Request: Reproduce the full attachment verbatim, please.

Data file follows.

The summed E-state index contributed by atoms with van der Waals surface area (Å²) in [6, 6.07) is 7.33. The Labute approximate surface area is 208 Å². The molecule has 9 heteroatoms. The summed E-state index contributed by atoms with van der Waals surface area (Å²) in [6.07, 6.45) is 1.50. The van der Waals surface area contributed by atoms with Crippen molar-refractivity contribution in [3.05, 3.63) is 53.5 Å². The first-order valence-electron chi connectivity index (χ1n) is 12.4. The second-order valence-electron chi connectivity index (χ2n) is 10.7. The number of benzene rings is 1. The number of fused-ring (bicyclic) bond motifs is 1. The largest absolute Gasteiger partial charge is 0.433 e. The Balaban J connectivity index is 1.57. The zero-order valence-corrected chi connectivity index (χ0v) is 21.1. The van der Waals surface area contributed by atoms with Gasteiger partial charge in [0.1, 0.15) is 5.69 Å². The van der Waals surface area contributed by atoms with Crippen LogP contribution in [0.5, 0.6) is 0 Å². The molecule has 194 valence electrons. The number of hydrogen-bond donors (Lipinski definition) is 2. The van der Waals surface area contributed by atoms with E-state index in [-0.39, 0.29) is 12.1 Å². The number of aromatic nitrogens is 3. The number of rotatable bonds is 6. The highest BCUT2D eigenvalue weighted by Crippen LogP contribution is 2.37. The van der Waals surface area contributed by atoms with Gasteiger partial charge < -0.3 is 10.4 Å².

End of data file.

The summed E-state index contributed by atoms with van der Waals surface area (Å²) in [6, 6.07) is 7.33. The Labute approximate surface area is 208 Å². The molecule has 9 heteroatoms. The summed E-state index contributed by atoms with van der Waals surface area (Å²) in [6.07, 6.45) is 1.50. The van der Waals surface area contributed by atoms with Crippen molar-refractivity contribution in [3.05, 3.63) is 53.5 Å². The first-order valence-electron chi connectivity index (χ1n) is 12.4. The second-order valence-electron chi connectivity index (χ2n) is 10.7. The number of benzene rings is 1. The number of fused-ring (bicyclic) bond motifs is 1. The largest absolute Gasteiger partial charge is 0.433 e. The Balaban J connectivity index is 1.57. The zero-order valence-corrected chi connectivity index (χ0v) is 21.1. The van der Waals surface area contributed by atoms with Gasteiger partial charge in [0.1, 0.15) is 5.69 Å². The van der Waals surface area contributed by atoms with Crippen LogP contribution in [0.5, 0.6) is 0 Å². The molecule has 194 valence electrons. The number of hydrogen-bond donors (Lipinski definition) is 2. The van der Waals surface area contributed by atoms with E-state index in [-0.39, 0.29) is 12.1 Å². The number of aromatic nitrogens is 3. The number of rotatable bonds is 6. The highest BCUT2D eigenvalue weighted by Crippen LogP contribution is 2.37. The van der Waals surface area contributed by atoms with Gasteiger partial charge < -0.3 is 10.4 Å².